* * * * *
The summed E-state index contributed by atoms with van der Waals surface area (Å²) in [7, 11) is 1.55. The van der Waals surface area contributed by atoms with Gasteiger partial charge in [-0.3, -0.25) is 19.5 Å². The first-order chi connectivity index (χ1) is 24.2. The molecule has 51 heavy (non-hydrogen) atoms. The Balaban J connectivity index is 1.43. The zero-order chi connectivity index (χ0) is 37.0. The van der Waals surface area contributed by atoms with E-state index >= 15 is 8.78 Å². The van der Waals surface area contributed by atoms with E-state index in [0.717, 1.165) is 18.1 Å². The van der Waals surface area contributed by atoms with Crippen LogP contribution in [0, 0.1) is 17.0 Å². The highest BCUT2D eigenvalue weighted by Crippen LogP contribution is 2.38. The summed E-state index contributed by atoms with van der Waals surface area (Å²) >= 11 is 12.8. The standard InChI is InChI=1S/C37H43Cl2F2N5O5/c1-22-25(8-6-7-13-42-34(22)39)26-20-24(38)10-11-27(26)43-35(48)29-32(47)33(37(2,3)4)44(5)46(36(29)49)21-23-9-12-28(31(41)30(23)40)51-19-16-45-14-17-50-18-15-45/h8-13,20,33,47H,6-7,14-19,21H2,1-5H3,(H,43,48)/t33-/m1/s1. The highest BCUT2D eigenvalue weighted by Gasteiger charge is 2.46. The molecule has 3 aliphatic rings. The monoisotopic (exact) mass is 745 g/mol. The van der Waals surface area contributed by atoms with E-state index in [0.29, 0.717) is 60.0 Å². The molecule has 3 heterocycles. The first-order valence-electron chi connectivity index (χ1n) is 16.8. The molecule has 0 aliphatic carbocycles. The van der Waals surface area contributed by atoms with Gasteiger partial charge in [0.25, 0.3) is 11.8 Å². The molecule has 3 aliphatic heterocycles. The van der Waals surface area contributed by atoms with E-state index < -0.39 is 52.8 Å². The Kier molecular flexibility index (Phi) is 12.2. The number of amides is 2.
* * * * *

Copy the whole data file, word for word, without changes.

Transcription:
The summed E-state index contributed by atoms with van der Waals surface area (Å²) in [7, 11) is 1.55. The van der Waals surface area contributed by atoms with Gasteiger partial charge in [-0.3, -0.25) is 19.5 Å². The first-order chi connectivity index (χ1) is 24.2. The molecule has 51 heavy (non-hydrogen) atoms. The Balaban J connectivity index is 1.43. The zero-order chi connectivity index (χ0) is 37.0. The van der Waals surface area contributed by atoms with E-state index >= 15 is 8.78 Å². The van der Waals surface area contributed by atoms with E-state index in [0.717, 1.165) is 18.1 Å². The van der Waals surface area contributed by atoms with Crippen LogP contribution in [0, 0.1) is 17.0 Å². The highest BCUT2D eigenvalue weighted by Crippen LogP contribution is 2.38. The summed E-state index contributed by atoms with van der Waals surface area (Å²) >= 11 is 12.8. The standard InChI is InChI=1S/C37H43Cl2F2N5O5/c1-22-25(8-6-7-13-42-34(22)39)26-20-24(38)10-11-27(26)43-35(48)29-32(47)33(37(2,3)4)44(5)46(36(29)49)21-23-9-12-28(31(41)30(23)40)51-19-16-45-14-17-50-18-15-45/h8-13,20,33,47H,6-7,14-19,21H2,1-5H3,(H,43,48)/t33-/m1/s1. The highest BCUT2D eigenvalue weighted by Gasteiger charge is 2.46. The molecule has 3 aliphatic rings. The monoisotopic (exact) mass is 745 g/mol. The van der Waals surface area contributed by atoms with E-state index in [0.29, 0.717) is 60.0 Å². The molecule has 3 heterocycles. The first-order valence-electron chi connectivity index (χ1n) is 16.8. The molecule has 0 aliphatic carbocycles. The van der Waals surface area contributed by atoms with Gasteiger partial charge in [0.25, 0.3) is 11.8 Å². The molecule has 3 aliphatic heterocycles. The van der Waals surface area contributed by atoms with E-state index < -0.39 is 52.8 Å². The Kier molecular flexibility index (Phi) is 12.2. The number of amides is 2.